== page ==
Splatterhouse is a videogame built on the roots of side scrolling beat 'em ups. It makes the transition into the third dimension with few growing pains. The controls are adapted from industry mainstays like God of War and Ninja Gaiden and will be easy to learn for anyone whose played those titles. Blood or “necro” is the currency for just about everything. Necro builds up the power bar allowing Rick to activate the mask's full abilities and become an unstoppable killing machine. It's also used to restore health and to buy upgraded moves. Unlike other action games, Rick doesn't have weapons permanently glued to his body. The classic video game method of solving problems by punching them is alive and well in Splatterhouse. When weapons are obtained they effectively dispatch weaker enemies, but are useless against tougher foes. The most common way of taking them out of the picture is splatterkills. Gutting, wrenching kill scenes achieved with quick time events that leave many enemies torn to pieces. Just punch them enough to weaken them, then you can take them apart like legos. Enemy variety is limited though for the 12 levels. There's enough that you can expect a variation for each level, but there are only 10 main stays that appear in each. The boss fights are few and far between, which is a shame. Fighting a poltergeist doll or Biggy man, a lumbering psychopath with two chainsaws for arms, were memorable moments. This was one of the places where the Lovecraftian story telling and the grindhouse tendencies of Splatterhouse clashed though. Did fighting a giant electric gorilla make much sense to the plot? No, but it was awesome.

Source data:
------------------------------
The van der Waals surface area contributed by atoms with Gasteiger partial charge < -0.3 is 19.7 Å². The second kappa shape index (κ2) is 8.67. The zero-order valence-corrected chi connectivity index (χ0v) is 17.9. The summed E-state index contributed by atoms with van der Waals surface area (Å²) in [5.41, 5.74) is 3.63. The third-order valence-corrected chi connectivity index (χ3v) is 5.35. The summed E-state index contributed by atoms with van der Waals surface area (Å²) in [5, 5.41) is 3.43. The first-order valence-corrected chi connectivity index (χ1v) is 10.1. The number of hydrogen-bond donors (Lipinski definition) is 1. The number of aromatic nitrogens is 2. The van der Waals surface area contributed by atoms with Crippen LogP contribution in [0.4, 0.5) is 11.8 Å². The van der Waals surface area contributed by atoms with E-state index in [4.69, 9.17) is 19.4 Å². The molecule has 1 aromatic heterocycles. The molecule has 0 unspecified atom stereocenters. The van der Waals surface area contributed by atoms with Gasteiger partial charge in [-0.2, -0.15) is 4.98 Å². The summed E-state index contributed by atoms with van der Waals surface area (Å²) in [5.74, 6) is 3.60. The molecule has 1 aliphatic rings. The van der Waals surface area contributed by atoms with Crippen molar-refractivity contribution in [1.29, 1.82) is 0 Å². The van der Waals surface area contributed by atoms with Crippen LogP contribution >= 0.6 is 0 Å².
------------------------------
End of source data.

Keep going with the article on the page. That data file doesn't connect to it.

The weakest link in the blood soaked chain that is Splatterhouse is the level design. Not that it's a game breaker but I found too many points in which I wasn't doing much of anything. There weren't any settings that took my breathe away, though they certainly set the mood. A creepy mansion, gargantuan slaughterhouse, post-apocalyptic New York, and a fantasy world built around western and Mayan influences are the most notable levels. Traversing them usually involves walking down corridors to the next arena sized room for another fight. Occasionally the game will go into side-scrolling in a throwback to the older games. These were the least fun sections of the game. The controls are not fine tuned for reliable jumping and the these sections are definitely platforming heavy. One of the few times I threw the controller down in frustration was after failing to cross a five foot gap while dodging bile from the ceiling for the seventh time. I did make it past the section eventually, and the deaths would not have been such a big deal, if it wasn't for the 2 minute load screen between each. Add the taunting of the mask in for good measure and the constant deaths were torturous. This type of situation came up only occasionally but it had me dreading each side-scrolling section, and not in a good way. Again, it didn't completely ruin the experience, but I could have done without them.